Abstract 260: The Changing Pattern of Utilization of Therapeutic Hypothermia Post Cardiac Arrest: A Single-Center Experience
Background: In 2005, the AHA/ILCOR Guidelines recommended hypothermia as a class I therapy post VF/VT arrest. The benefit of this therapy in patients with non-VF rhythms remains disputed. Hence, the 2010 AHA guidelines encourage but do not list hypothermia as a class 1 therapy in patients with a non-VF rhythm. We evaluated the changing patterns of utilization of therapeutic hypothermia from 2004-2010.
Methods: In 123 survivors of non-traumatic out-of-hospital cardiac arrest, data were collected utilizing the Utstein guidelines. Outcomes were examined for 3 time periods: all patients from 2004-2005, 2006-2007, and 2008-2010. Data are presented as mean ± SD, median and 25th, 75th percentiles, or as percentages for dichotomous variables. Analysis was by ANOVA.
Results: There was no substantial change in the clinical profile of the patients resuscitated from 2004-2010. The use of hypothermia increased in VF/VT survivors to near 90% in 2010. However, the use of hypothermia in non-VF rhythm patients also increased from 21 % to 65.7 % (p<0.01) with no improvement in survival or neurological status (all p ns).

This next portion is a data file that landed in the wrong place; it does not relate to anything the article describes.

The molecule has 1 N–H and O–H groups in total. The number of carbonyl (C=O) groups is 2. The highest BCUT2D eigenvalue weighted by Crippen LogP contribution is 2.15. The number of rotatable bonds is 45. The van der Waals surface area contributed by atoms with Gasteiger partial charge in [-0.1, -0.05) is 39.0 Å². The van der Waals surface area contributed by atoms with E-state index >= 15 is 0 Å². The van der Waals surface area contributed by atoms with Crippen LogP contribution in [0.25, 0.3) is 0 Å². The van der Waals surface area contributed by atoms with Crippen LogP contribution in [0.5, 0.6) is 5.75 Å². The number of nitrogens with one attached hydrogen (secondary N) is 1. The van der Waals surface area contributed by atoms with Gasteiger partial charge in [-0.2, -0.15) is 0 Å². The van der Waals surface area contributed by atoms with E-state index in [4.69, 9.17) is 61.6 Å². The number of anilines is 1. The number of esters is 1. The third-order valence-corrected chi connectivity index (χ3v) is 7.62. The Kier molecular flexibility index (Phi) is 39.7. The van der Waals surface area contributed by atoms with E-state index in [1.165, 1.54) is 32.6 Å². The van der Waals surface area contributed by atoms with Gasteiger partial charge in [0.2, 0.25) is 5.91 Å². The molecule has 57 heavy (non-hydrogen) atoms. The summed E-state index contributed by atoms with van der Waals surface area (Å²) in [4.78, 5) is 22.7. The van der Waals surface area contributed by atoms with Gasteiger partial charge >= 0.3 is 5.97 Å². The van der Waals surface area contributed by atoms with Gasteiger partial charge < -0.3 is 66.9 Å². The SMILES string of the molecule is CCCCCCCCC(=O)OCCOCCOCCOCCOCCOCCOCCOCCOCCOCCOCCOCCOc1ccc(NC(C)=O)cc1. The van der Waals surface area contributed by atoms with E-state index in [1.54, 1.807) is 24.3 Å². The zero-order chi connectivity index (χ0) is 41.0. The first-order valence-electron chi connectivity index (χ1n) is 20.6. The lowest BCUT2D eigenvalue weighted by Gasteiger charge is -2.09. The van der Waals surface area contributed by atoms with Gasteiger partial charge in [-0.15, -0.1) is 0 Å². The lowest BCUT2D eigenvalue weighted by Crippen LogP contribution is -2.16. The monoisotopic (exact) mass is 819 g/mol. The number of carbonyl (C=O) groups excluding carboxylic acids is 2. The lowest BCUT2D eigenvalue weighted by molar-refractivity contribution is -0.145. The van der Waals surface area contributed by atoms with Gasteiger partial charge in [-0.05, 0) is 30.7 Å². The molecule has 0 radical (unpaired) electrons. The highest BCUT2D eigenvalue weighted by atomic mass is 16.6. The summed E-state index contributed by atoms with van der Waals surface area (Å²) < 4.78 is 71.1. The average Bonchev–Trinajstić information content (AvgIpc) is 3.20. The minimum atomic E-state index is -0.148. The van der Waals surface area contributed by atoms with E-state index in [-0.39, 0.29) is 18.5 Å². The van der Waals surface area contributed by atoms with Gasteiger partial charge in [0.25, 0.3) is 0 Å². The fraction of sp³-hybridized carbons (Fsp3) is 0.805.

Conclusion: Over 6 years the use of hypothermia for VF/VT patients has increased. However, with no data of proven benefit, the use of hypothermia in patients with non-VF rhythms has tripled. The appropriateness of such aggressive therapy in Non-VF/VT patients warrants reconsideration.
- © 2011 by American Heart Association, Inc.